When the consultations wrap up next month, we will digest the vast amounts of information we are receiving – including the City of Toronto’s submission – to develop key pillars for the National Housing Strategy.
On November 22nd, in celebration of National Housing Day, I will release a report on what we heard and outline next steps toward establishing a shared vision for housing in Canada.
The development of a National Housing Strategy – the first in four decades – gives us an opportunity to chart a new path for housing in Canada.
But there is also a need for immediate action. There are pressing problems that need to be addressed while we take the time to develop new approaches for the future.
That’s why Budget 2016 included $2.3 billion in new funding to improve access to more affordable housing for Canadians.
We are providing targeted support to those who need it most and creating good jobs that help grow Canada’s economy in a clean and sustainable way.
Here in Ontario, more than $640 million in new funding will be jointly invested by the federal and provincial governments over the next two years to support the housing needs of Ontarians.
This includes a doubling of federal funding under the Investment in Affordable Housing, which is being matched by the province to build, renovate and provide critical affordable housing across the province. This is in addition to the $320 million in joint funding already committed for the IAH over the next two years.
Under the Investment in Affordable Housing, provinces and territories have the flexibility to design and deliver programs that are tailored to address local housing needs and pressures.
I am pleased to say that the City of Toronto will receive $154 million of this additional funding, including $115 million from the Government of Canada.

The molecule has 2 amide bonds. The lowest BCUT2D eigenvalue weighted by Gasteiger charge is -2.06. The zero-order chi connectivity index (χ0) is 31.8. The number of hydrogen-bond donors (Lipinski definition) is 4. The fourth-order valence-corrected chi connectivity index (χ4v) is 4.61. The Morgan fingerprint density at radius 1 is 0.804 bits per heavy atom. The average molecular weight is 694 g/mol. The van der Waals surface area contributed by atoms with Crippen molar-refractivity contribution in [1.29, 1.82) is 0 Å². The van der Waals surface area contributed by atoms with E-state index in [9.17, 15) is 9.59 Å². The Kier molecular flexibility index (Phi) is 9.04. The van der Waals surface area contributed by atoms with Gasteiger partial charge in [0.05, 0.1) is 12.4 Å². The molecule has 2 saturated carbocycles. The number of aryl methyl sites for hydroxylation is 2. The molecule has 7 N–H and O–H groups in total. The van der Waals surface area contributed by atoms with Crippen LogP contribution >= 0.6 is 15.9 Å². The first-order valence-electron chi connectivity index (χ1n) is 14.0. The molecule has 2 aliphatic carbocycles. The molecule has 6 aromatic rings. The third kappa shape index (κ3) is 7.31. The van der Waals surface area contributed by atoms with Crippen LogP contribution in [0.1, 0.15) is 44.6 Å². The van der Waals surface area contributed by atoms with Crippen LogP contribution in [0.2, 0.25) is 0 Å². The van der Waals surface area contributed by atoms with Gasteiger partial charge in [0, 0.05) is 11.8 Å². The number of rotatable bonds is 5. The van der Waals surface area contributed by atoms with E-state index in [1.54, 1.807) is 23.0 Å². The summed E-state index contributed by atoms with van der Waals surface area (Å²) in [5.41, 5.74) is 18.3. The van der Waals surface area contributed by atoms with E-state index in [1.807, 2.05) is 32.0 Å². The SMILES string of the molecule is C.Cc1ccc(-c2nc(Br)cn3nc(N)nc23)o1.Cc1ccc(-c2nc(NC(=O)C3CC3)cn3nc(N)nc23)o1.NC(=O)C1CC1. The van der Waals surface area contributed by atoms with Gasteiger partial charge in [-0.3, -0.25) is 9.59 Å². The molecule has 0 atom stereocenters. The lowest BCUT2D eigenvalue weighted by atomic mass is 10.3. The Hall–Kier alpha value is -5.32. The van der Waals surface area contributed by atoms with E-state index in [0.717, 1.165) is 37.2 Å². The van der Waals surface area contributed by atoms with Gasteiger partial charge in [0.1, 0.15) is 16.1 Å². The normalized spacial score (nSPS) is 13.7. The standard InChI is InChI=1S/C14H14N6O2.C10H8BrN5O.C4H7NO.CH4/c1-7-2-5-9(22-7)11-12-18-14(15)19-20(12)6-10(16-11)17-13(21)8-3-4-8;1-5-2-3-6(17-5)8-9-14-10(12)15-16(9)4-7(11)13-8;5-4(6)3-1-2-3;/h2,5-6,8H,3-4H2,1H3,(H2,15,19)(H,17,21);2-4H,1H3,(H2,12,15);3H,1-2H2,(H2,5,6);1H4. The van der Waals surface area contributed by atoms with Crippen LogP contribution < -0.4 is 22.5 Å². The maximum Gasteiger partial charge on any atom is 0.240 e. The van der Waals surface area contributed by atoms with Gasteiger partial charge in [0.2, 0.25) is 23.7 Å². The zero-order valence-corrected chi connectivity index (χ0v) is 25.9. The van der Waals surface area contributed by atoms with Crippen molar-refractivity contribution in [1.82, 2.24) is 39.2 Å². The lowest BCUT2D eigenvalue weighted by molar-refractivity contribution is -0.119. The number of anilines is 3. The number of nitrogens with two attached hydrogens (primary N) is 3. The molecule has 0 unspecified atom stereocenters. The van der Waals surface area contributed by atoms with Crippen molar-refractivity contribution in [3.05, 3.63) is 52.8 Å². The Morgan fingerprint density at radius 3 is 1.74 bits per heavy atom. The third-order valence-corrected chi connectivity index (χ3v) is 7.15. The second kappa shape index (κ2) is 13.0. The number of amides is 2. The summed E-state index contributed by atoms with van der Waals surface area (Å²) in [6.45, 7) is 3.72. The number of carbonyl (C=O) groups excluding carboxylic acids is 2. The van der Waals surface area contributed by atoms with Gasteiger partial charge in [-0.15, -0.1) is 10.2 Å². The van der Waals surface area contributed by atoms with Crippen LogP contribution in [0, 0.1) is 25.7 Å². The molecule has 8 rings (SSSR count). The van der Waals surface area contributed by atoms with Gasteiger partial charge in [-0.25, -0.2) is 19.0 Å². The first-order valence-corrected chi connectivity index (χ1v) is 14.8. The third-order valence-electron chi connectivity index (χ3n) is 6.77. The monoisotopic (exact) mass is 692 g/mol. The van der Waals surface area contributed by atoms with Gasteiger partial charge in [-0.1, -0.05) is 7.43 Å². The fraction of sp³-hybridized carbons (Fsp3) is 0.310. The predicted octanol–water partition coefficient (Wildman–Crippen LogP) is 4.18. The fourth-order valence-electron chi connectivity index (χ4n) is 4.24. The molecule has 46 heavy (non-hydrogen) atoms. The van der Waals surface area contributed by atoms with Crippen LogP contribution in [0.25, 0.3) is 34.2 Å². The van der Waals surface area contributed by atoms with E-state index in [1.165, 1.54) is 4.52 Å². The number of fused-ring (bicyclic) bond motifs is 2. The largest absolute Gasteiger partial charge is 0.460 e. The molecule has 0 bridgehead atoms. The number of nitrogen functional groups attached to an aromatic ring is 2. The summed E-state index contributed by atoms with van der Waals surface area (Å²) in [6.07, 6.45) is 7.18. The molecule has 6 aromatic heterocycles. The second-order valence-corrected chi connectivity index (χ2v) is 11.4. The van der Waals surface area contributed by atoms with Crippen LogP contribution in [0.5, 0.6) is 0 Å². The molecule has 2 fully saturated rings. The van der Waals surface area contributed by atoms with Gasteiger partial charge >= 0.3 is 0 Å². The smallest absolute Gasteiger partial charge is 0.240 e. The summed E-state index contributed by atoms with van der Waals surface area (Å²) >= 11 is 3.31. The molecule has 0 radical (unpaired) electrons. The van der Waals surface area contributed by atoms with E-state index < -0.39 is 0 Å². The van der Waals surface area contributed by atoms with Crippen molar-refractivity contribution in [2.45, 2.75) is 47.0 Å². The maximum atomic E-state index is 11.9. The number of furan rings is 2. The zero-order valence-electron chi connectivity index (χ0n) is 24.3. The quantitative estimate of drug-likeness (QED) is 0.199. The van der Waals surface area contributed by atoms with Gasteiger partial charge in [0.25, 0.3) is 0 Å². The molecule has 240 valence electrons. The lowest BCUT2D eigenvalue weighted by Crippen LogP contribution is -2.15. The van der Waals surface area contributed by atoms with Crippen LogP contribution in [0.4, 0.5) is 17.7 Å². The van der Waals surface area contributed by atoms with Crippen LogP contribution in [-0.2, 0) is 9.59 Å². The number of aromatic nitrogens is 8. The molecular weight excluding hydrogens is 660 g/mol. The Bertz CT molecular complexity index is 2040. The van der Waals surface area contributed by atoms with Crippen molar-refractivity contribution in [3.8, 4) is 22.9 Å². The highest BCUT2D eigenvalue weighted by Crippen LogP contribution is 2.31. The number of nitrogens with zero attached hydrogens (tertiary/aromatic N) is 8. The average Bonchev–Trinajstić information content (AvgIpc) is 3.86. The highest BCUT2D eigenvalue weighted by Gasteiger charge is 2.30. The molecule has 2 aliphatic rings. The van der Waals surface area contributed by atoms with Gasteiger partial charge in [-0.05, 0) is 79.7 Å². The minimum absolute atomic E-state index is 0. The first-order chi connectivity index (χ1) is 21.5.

Minister Ballard will have more to say about this in a few minutes.
Budget 2016 also provides significant additional funding to increase affordable housing for seniors, housing in Northern communities, to support the renovation and retrofit of the existing social housing stock, and to build and renovate shelters for victims of family violence.
We are taking steps to ensure that low-income households living in non-profit and co-operative social housing projects where operating agreements will expire over the next two years can continue to live in their rent-geared-to-income units.
Up to $30 million is available to renew subsidies for all federally administered social housing until the end of March 2018. This funding is sufficient to continue to support all CMHC-administered projects where operating agreements are ending over the next two years.
CMHC estimates that just over $1 million in subsidies will be offered to eligible co-ops in Toronto with agreements expiring by March 1, 2017.
The doubling of federal spending under the Investment in Affordable Housing also provides a significant source of funding for provinces and territories to extend subsidies for social housing projects they administer.
These investments are a transitional measure to bridge the gap for the next two years, leading to a new approach under the National Housing Strategy.
As you know, our Government is also proceeding with the prepayment flexibility.
We are providing $150 million over four years to allow co-ops and non-profit housing providers to prepay their long-term, non-renewable mortgages with CMHC without penalty.
Allowing these mortgages to be prepaid without penalty will strengthen the capacity of housing providers to continue to deliver affordable housing.
This new flexibility offers eligible housing providers the opportunity to lower their mortgage expenses, finance repairs with private capital and transition to more self-sustaining operating models.
Toronto Community Housing Corporation is one of the beneficiaries of this program, having already been approved for more than $10 million for 2016-2017.